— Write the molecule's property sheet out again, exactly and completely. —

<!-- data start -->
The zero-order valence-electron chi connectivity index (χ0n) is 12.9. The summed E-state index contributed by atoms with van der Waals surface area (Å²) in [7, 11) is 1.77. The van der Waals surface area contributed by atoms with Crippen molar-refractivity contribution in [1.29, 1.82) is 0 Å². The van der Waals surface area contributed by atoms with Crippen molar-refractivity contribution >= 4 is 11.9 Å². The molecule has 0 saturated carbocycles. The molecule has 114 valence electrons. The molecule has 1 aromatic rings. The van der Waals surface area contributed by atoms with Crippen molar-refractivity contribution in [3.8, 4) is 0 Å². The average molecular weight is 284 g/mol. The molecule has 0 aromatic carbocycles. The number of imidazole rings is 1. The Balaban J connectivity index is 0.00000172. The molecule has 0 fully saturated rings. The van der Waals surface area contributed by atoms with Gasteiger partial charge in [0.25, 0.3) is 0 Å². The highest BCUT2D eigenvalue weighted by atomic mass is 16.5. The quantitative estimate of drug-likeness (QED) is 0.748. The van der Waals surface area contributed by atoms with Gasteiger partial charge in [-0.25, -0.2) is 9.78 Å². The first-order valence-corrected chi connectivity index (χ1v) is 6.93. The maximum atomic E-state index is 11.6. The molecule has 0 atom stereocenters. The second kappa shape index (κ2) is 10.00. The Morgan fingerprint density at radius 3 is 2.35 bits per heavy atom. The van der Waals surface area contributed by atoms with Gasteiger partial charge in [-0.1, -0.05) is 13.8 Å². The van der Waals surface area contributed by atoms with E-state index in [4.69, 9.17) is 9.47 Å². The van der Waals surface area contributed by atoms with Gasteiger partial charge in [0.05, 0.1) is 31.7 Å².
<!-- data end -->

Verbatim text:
The zero-order valence-electron chi connectivity index (χ0n) is 12.9. The summed E-state index contributed by atoms with van der Waals surface area (Å²) in [7, 11) is 1.77. The van der Waals surface area contributed by atoms with Crippen molar-refractivity contribution in [1.29, 1.82) is 0 Å². The van der Waals surface area contributed by atoms with Crippen molar-refractivity contribution >= 4 is 11.9 Å². The molecule has 0 saturated carbocycles. The molecule has 114 valence electrons. The molecule has 1 aromatic rings. The van der Waals surface area contributed by atoms with Crippen molar-refractivity contribution in [3.8, 4) is 0 Å². The average molecular weight is 284 g/mol. The molecule has 0 aromatic carbocycles. The number of imidazole rings is 1. The Balaban J connectivity index is 0.00000172. The molecule has 0 fully saturated rings. The van der Waals surface area contributed by atoms with Gasteiger partial charge in [0.25, 0.3) is 0 Å². The highest BCUT2D eigenvalue weighted by atomic mass is 16.5. The quantitative estimate of drug-likeness (QED) is 0.748. The van der Waals surface area contributed by atoms with Gasteiger partial charge in [-0.25, -0.2) is 9.78 Å². The first-order valence-corrected chi connectivity index (χ1v) is 6.93. The maximum atomic E-state index is 11.6. The molecule has 0 atom stereocenters. The second kappa shape index (κ2) is 10.00. The Morgan fingerprint density at radius 3 is 2.35 bits per heavy atom. The van der Waals surface area contributed by atoms with Gasteiger partial charge in [-0.1, -0.05) is 13.8 Å². The van der Waals surface area contributed by atoms with E-state index in [4.69, 9.17) is 9.47 Å². The van der Waals surface area contributed by atoms with Gasteiger partial charge in [0.05, 0.1) is 31.7 Å².